I didn’t have time to think of this any further, because Lori had already surged ahead to check the bedrooms. The hallway was empty, but for a moment I felt that someone else was in the house besides us. I looked over the railing to the first floor to see if I detected any movement down there, but Angie hadn’t budged.

Lori’s scream erupted from one of the bedrooms. I bolted down the hall, following her cries of “no,no,no!” and found her in her sister’s room. Dawn was laying prone on the floor, motionless. Eyes closed, I couldn’t tell if she was sleeping, unconscious, or dead, but I feared the worst.

Lori was shaking her. “Wake up, Dawn, please wake up.”

I knelt beside her. “Check her pulse.” I would have done it myself but I didn’t think I had the emotional connection required to make physical contact.

She put her fingers on her sister’s wrist. “It’s very light.” She leaned down and put her cheek to her nose. “Breathing is shallow.” She shook the girl again. “Dawn, come on, open your eyes and look at me.”

I got up and walked over to a bedside table. A small boombox sat upon it and I was getting tired of the song that was playing, so I shut it off. An empty bottle of sleeping pills sat next to it, along with a note that read: “I can’t stop the voices. This is the only way.”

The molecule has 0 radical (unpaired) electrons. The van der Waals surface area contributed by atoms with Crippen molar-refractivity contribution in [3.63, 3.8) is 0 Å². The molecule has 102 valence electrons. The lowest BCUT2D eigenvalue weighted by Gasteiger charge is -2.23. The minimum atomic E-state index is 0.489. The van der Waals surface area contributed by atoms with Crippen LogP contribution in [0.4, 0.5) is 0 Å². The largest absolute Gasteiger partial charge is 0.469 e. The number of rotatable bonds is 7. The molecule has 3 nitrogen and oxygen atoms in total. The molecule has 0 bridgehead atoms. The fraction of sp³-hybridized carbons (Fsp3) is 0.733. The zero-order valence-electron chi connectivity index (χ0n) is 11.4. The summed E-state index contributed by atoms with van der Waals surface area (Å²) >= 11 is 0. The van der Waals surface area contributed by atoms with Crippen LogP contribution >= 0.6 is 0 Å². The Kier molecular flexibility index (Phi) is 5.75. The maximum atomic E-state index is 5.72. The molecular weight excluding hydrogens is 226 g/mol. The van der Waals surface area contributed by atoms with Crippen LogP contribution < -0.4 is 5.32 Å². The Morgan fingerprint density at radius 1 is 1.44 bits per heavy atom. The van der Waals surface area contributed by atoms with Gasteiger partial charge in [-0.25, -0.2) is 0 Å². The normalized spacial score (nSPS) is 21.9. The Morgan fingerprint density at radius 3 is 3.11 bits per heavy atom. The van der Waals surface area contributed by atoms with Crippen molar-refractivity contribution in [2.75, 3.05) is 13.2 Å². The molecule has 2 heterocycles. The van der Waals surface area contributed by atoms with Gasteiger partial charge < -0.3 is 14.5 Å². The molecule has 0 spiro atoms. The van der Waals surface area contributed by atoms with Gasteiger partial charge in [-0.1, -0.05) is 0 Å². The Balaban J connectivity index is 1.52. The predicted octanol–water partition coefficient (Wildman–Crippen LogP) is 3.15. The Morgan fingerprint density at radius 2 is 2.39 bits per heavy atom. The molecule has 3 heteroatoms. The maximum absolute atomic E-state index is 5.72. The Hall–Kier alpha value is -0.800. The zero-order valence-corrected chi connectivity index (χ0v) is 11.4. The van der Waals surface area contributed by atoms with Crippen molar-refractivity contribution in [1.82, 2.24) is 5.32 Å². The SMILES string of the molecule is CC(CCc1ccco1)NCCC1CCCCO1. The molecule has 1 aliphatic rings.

I picked up the empty bottle, realizing this was our fault. In trying to interact with her, we caused all this. She thinks she’s gone crazy. I returned to Lori , who was getting more desperate in trying to get her to open her eyes.

“We have to get Angie to call 911,“ I said. “She took a bunch of pills.”

“How many?” Lori asked, the worry in her voice.

“I don’t know. I’ll be right back.”

I ran out of the bedroom, and down the hallway. Heading down the stairs several steps at a time, I banged my hand on the balustrade to try and make some noise, but Angie was oblivious. Coming into the living room , I could hear she was now listening to “I think we’re alone now” at full volume. I thought to myself, “like hell you are,” and brought my fist down on top of her Discman. The portable player nearly exploded from the force, pieces of plastic cracking and shooting into the air beside her.

Angie sprang from the couch as if someone had just walked in and opened fire. She threw herself to the floor, pulling her headphones off her head and throwing them as far away as possible. I couldn’t allow her to just lay there cowering in the floor, so I grabbed the damaged Discman and threw it at her. She screamed and sprang to her feet, running for the front door to escape.